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Qatar is a Big Part of the Problem, Not the Solution

Israel Must Remove Qatar from the Gaza Strip

According to (as yet uncorroborated) Arab reports, the US has asked Qatar to finance and manage the port project in the Gaza Strip. According to these reports, Qatar demanded that the port be constructed by the Al-Hissi company, a Qatari company with widespread connections to Hamas which serves as the primary contractor in many parts of the Strip. If this is the case, it is unequivocal testimony to the fact that Israel and the US have not yet awakened to the toxic involvement of Qatar in the Palestinian arena. Without blocking Qatar from playing a role that gives it direct or indirect influence in the Gaza Strip, Israel cannot achieve the goals of its war, which are dismantling Hamas and obtaining the free reign to operate in the Gaza Strip as necessary.

For decades, Qatar served as the political and financial patron of Hamas. Since the murderous attack of Hamas on the Simchat Tora holiday, Qatar has been employing all the means at its disposal to hand Hamas a lifeline. Qatar’s line of policy on the issue of the hostages demonstrates how it works to undercut Israel’s ability to wage war on Hamas. Despite the numerous leverage points Qatar has over the terrorist organization, it never used them to pressure Hamas to relinquish its demand for a long-term cease fire as a condition for releasing the hostages. These hostages are key to Hamas’s survival, and Qatar is not interested in losing such an important asset.

Qatar uses the hostages as a blackmailing tool and exploits them as a means to play on the fault lines of Israeli society. After it was leaked that the Israeli Prime Minister criticized Qatar as two faced, the Emirate issued a sharp rebuke, warning that such criticism can damage the chances for an agreement. The State that grants safe haven to Hamas senior officials, as well as financial backing in the amount of billions went so far as to cynically blame Netanyahu for torpedoing the agreement for political reasons. Recently, Qatar began to threaten that an operation in Rafah, the last bastion of Hamas in Gaza, may undermine any deal. If Qatar succeeds in leveraging the hostages to prevent a decisive Israeli victory in Gaza, it would be insanity to reward them with more assets to use against us in the future.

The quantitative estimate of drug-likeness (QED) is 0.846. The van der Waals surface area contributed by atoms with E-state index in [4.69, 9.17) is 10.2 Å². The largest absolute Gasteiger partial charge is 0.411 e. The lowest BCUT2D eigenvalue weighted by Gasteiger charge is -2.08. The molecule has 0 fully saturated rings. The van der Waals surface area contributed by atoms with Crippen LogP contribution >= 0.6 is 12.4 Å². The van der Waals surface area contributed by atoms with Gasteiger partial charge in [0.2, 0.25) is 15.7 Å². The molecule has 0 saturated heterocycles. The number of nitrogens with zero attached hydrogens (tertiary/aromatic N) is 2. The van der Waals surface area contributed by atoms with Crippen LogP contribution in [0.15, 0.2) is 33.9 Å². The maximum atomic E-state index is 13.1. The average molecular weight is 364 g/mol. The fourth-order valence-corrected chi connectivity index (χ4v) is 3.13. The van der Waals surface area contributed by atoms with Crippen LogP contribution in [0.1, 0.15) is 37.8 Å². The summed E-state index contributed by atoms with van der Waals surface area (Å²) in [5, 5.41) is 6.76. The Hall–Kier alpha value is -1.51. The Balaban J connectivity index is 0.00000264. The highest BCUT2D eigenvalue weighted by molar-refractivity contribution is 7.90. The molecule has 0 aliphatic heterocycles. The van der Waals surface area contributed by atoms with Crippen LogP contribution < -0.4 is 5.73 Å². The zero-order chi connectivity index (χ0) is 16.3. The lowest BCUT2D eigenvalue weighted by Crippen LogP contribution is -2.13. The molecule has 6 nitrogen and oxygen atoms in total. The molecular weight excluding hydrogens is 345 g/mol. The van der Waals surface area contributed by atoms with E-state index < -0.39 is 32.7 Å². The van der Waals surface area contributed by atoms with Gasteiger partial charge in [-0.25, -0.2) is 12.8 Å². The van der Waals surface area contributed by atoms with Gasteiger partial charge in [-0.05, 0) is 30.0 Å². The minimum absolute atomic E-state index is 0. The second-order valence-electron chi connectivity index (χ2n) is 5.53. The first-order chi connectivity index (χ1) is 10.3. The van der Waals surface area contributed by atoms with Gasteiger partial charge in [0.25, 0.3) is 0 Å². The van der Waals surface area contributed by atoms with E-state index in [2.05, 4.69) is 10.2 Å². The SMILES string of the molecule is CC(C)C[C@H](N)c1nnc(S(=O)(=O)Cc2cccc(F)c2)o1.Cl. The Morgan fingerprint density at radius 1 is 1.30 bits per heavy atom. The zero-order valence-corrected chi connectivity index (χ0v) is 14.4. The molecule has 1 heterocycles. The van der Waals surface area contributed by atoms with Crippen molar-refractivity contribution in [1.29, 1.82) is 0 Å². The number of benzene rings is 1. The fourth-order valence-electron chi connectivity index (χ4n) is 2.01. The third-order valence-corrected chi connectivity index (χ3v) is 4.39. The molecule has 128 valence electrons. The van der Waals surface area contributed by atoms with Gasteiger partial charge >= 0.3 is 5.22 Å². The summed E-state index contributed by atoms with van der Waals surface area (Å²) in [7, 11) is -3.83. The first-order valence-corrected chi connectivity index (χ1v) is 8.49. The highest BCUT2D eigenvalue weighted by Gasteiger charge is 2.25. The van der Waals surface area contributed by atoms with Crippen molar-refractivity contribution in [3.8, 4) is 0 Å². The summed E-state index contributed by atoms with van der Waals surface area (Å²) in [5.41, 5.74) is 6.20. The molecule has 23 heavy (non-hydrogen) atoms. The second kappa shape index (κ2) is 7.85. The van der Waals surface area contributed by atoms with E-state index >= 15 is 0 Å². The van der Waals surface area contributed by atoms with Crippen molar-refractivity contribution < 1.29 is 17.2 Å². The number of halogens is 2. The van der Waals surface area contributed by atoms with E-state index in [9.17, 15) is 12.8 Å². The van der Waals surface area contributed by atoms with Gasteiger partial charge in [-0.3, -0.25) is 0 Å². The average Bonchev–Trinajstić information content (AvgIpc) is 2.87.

Even in the current fighting, the IDF abstained for two months from operating in the Hamad neighborhood, built with Qatari money, for fear of confrontation. And when the army did attack, it used less than its full force, thereby endangering IDF soldiers. Should Qatar play a role in rebuilding Gaza and its infrastructure, Israeli hesitation will increase sevenfold. Qatar currently enjoys close ties to the US, formalized as “an important non-NATO ally”. The US also relies on its Air Force base in Qatar which provides easy access to the Middle East and Central Asia.

At the same time, the ties Qatar has to Hamas damage its image in the eyes of Americans and American representatives and create some difficulties in its relationship to the US. If Israel allows Qatar to become Gaza’s savior, its image will transform into that of a humanitarian force and it will solidify its position as a key state in American eyes. The State of Israel may find itself handicapped, blocked by the US from harming its ally Qatar’s interests.

Israel has set itself the goal of preventing all future threats from Gaza. Qatar solidifying its hold on the Gaza Strip means that any future Israeli action will be subject to the question of political trouble with Qatar. Therefore, Israel must demand the eviction of Qatar from the Gaza Strip. Hamas cannot be allowed to gain a strategic achievement in the form of Qatari political protection. Qatar is a hostile state, bearing its own share of responsibility for the massacre of October 7. Israel must stand strong and make it clear that the Qatari era in Gaza is over.

Originally published in Israel National News

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  • עו"ד אברהם שלו

    בעל תואר ראשון במדעי המדינה ולימודי מזרח התיכון מאוניברסיטת מקגיל בקנדה, בעל תואר ראשון במשפטים ותואר שני בלימודי מזרח תיכון מאוניברסיטת בר-אילן. חוקר במחלקה המשפטית בפורום קהלת ומתמחה במשפט ציבורי.

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